Ringgold finalizes new occupational tax, alcohol ordinances
The city of Ringgold recently finalized amendments to both its occupational business tax and alcohol ordinances, which will garner more city revenue from business owners, as well as allow for the city’s first microbrewery.
In December, the council began the process of evaluating the city’s occupational tax ordinance with an emphasis on creating a way of recouping more revenue to cover evolving operating costs of the city. The proposal of switching from a flat-rate system to one based on gross receipts stalled when a number of business owners expressed concerns over the drastic numbers some businesses would have incurred, as well as the added accounting that would have been required.
Instead of passing something new in order to get it on the books for 2017, the council opted to create a committee to brainstorm a fair solution to the problem.
Mayor Millwood created an occupational tax committee comprised of business owners and chaired by councilman Larry Black to brainstorm a new system that would not only benefit the city, but also offer an alternative to the gross receipts concept.
The first reading of the revamped ordinance, which will base the tax on a business’ number of employees, had its final reading Monday night, May 22.
“The new ordinance will take effect Jan. 1, 2018, and will not impact any occupational tax until next year,” Black said.
Each year, business owners will have to pay a flat $100 administration fee that’ll be standard for each business, and then an additional fee based on the number of employees the business has.
That fee scale breaks down as $20 for 1-25 employees, $18 for 26-50 employees, $16 for 51-100 employees, $14 for 101-200, $13 for 201-500, and then $12 for more than 500 employees.
The scale applies to each employee, meaning a small coffee shop that has five employees would have to pay the $100 flat fee, and then an additional $100 for its five total employees. On the flipside, a large business with 500 employees would have to the $100 admin fee and an additional $6,000 for it 500-person force.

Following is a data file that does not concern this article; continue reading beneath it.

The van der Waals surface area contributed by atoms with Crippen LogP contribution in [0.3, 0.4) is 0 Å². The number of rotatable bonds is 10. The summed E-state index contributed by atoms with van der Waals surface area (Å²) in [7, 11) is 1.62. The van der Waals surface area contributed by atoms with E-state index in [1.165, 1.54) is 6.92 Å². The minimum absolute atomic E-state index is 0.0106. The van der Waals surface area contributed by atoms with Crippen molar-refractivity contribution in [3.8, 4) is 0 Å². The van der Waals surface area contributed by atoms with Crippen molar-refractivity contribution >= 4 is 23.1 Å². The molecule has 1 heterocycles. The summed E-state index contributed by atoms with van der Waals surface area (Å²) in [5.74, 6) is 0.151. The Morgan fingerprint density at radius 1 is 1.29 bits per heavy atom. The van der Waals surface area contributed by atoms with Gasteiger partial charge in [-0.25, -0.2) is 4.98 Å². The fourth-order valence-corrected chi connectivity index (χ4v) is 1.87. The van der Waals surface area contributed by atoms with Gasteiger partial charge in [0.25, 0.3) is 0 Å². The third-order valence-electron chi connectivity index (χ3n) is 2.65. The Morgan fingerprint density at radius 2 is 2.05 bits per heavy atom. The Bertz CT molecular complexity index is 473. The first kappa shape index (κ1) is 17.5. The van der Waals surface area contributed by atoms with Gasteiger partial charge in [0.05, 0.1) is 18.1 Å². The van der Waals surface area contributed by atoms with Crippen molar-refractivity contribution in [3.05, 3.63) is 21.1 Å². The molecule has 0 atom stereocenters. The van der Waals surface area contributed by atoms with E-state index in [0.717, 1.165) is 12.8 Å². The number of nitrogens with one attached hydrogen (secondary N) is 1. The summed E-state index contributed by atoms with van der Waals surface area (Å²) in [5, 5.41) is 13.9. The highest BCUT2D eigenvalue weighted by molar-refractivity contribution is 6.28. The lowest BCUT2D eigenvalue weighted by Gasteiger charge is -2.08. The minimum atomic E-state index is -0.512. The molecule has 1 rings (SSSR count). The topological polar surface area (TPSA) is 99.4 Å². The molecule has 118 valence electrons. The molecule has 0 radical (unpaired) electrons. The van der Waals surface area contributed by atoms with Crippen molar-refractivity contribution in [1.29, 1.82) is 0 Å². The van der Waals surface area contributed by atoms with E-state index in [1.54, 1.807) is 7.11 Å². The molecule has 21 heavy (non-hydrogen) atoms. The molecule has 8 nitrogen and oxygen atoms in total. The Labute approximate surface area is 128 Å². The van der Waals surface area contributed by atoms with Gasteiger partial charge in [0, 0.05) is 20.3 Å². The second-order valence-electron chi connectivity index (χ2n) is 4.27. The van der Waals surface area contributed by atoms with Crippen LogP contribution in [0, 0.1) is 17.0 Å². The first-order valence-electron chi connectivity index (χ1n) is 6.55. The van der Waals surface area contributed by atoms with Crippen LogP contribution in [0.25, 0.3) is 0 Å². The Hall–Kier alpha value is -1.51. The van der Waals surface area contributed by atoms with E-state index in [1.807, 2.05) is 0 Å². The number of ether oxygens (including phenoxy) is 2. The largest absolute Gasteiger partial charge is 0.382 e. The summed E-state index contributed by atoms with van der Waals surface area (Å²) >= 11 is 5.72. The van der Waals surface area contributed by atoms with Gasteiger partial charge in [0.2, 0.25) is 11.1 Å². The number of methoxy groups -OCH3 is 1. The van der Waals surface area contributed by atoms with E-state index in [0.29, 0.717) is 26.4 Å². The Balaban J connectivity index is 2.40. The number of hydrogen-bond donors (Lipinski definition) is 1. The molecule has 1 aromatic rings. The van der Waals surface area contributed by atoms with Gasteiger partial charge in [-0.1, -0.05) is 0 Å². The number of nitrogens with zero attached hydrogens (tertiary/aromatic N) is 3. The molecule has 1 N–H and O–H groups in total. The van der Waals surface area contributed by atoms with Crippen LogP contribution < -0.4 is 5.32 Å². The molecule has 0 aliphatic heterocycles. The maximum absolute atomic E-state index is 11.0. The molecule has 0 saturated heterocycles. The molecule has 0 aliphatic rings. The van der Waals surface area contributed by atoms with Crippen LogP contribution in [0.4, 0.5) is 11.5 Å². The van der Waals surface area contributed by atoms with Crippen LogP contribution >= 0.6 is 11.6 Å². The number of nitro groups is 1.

There will also no longer be an exemption for manufacturing businesses in the city. Those businesses will fall under the same scale outlined in the new ordinance.
After the adopting the ordinance, Black recognized the feedback he received from business owners during the drafting of the new process.
“After hearing the input and concern of how complicated our business owners felt like a gross receipts scale would be, we decided to come up with something better as a more simplified way for business owners to look and determine what their occupational tax is each year. I feel like we’ve done that.”
Alcohol ordinance adjusted
The finalization of the ordinance comes on the heels of the city also adjusting its alcohol ordinance to accommodate the city’s first microbrewery, which is slated to be the main feature of the new Wrath Brewing Company restaurant moving into the Remco Business Center off Boynton Drive.
Last month, the business owners requested that the city allow their new eatery to brew their own in-house craft beers to pair with their menu.
The council obliged and held the final reading of the adjusted ordinance on May 8, which now includes the allowance of microbreweries and brewpubs.
Microbreweries are categorized as establishments that produce less than 5,000 barrels of malt beverage annually, while brewpubs are those that also manufacture or brew beer on site, but do so to higher barrel limitations.
Like the regular beer and wine licensing fees, both brewpubs and microbrewery fees will be set at $500 each. For example, a restaurant that serves regular non-crafted beer, wine, and has a microbrewery would be charged $1,500 in annual licensing.
In addition to allowing the microbrewery, the ordinance now also adds Patriot Hall to the list of city buildings where alcohol can be served as long as a “preferred caterer” from the city’s list is hired to serve the beverages. Changes also include the extension of serving hours to 2 a.m. the following day unless the following day is a Monday for certain instances like New Year’s Eve, St. Patrick’s Day, and Cinco de Mayo.
Updated versions of both ordinances can be found on the city’s website at cityofringgoldga.gov.